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50 000+ confirmed cases   5,000+ confirmed cases   500+ confirmed cases   50+ confirmed cases   5+ confirmed cases   1+ confirmed cases

50 000+ confirmed cases 5,000+ confirmed cases 500+ confirmed cases 50+ confirmed cases 5+ confirmed cases 1+ confirmed cases

The 1918–1919 "Spanish flu" pandemic resulted in dramatic mortality worldwide

The 1918–1919 "Spanish flu" pandemic resulted in dramatic mortality worldwide

The difference between the influenza mortality age-distributions of the 1918 epidemic and normal epidemics – deaths per 100,000 persons in each age group, United States, for the interpandemic years 1911–1917 (dashed line) and the pandemic year 1918 (solid line)[36]

The difference between the influenza mortality age-distributions of the 1918 epidemic and normal epidemics – deaths per 100,000 persons in each age group, United States, for the interpandemic years 1911–1917 (dashed line) and the pandemic year 1918 (solid line)[36]

The 1918–1919 "Spanish flu" pandemic resulted in dramatic mortality worldwide

The 1918–1919 "Spanish flu" pandemic resulted in dramatic mortality worldwide

The 1918 flu pandemic was an unusually deadly influenza pandemic, the first of the two pandemics involving H1N1 influenza virus.[1] It infected 500 million people across the world,[2] including remote Pacific islands and the Arctic, and resulted in the deaths of 50 to 100 million , making it one of the deadliest natural disasters in human history.[4][5][6] Disease had already greatly limited life expectancy in the early 20th century. A considerable spike occurred at the time of the pandemic…

The 1918 flu pandemic was an unusually deadly influenza pandemic, the first of the two pandemics involving H1N1 influenza virus.[1] It infected 500 million people across the world,[2] including remote Pacific islands and the Arctic, and resulted in the deaths of 50 to 100 million , making it one of the deadliest natural disasters in human history.[4][5][6] Disease had already greatly limited life expectancy in the early 20th century. A considerable spike occurred at the time of the pandemic…

Emergency military hospital during the Spanish flu pandemic, which killed about 675,000 people in the United States alone. Camp Funston, Kansas, 1918.

Emergency military hospital during the Spanish flu pandemic, which killed about 675,000 people in the United States alone. Camp Funston, Kansas, 1918.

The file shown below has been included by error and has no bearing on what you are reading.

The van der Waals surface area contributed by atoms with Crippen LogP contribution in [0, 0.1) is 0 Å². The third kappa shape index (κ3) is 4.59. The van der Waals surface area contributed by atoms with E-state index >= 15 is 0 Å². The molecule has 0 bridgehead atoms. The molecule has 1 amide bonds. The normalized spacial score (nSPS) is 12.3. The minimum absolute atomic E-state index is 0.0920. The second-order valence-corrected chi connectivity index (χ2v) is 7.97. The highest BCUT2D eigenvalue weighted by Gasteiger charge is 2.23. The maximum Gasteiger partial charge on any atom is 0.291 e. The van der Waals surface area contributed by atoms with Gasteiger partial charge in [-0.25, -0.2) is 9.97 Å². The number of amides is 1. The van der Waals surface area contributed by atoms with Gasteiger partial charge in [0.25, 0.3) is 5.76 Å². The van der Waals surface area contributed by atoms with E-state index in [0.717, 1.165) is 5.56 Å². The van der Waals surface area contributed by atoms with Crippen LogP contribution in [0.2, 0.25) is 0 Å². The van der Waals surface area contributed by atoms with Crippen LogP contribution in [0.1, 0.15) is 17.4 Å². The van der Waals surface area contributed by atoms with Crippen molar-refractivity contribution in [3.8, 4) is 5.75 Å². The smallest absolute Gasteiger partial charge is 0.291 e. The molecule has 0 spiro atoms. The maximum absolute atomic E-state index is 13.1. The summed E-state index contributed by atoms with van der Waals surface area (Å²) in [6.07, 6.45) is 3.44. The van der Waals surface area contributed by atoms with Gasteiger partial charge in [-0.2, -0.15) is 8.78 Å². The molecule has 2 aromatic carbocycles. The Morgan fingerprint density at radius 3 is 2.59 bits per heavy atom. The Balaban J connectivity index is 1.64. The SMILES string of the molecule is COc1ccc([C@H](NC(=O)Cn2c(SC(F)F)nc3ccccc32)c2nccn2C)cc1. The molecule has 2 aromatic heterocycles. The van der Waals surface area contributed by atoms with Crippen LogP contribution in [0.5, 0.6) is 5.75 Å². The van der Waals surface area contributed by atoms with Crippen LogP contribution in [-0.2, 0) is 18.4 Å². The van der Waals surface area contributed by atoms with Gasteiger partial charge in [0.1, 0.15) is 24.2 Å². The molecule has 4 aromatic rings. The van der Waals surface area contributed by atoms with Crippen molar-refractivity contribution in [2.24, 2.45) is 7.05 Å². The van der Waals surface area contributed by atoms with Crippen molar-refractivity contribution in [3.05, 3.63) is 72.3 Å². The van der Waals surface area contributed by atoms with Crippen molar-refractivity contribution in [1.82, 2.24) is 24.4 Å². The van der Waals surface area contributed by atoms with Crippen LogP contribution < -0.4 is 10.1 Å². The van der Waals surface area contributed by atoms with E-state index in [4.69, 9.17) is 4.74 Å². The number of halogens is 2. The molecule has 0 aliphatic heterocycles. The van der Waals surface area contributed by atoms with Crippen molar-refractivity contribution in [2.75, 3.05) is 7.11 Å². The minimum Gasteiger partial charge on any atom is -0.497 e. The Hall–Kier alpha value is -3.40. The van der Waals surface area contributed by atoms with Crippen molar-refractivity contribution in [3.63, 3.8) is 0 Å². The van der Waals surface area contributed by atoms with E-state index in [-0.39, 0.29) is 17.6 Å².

Emergency military hospital during the Spanish flu pandemic, which killed about 675,000 people in the United States alone. Camp Funston, Kansas, 1918.

Emergency military hospital during the Spanish flu pandemic, which killed about 675,000 people in the United States alone. Camp Funston, Kansas, 1918.

The Spanish flu as the Naples Soldier (Spain, 1918)

The Spanish flu as the Naples Soldier (Spain, 1918)

American Expeditionary Force victims of the flu pandemic at U.S. Army Camp Hospital no. 45 in Aix-les-Bains, France, in 1918

American Expeditionary Force victims of the flu pandemic at U.S. Army Camp Hospital no. 45 in Aix-les-Bains, France, in 1918

Wikipedia.org/*** 1918 Flu Pandemic-- (January 1918 – December 1920) was an unusually deadly influenza pandemic, the first of the two pandemics involving H1N1 influenza virus.[1] It infected 500 million people across the world,[2] including remote Pacific islands and the Arctic, and resulted in the deaths of 50 to 100 million (three to five percent of the world's population), making it one of the deadliest natural disasters in human history

Wikipedia.org/*** 1918 Flu Pandemic-- (January 1918 – December 1920) was an unusually deadly influenza pandemic, the first of the two pandemics involving H1N1 influenza virus.[1] It infected 500 million people across the world,[2] including remote Pacific islands and the Arctic, and resulted in the deaths of 50 to 100 million (three to five percent of the world's population), making it one of the deadliest natural disasters in human history

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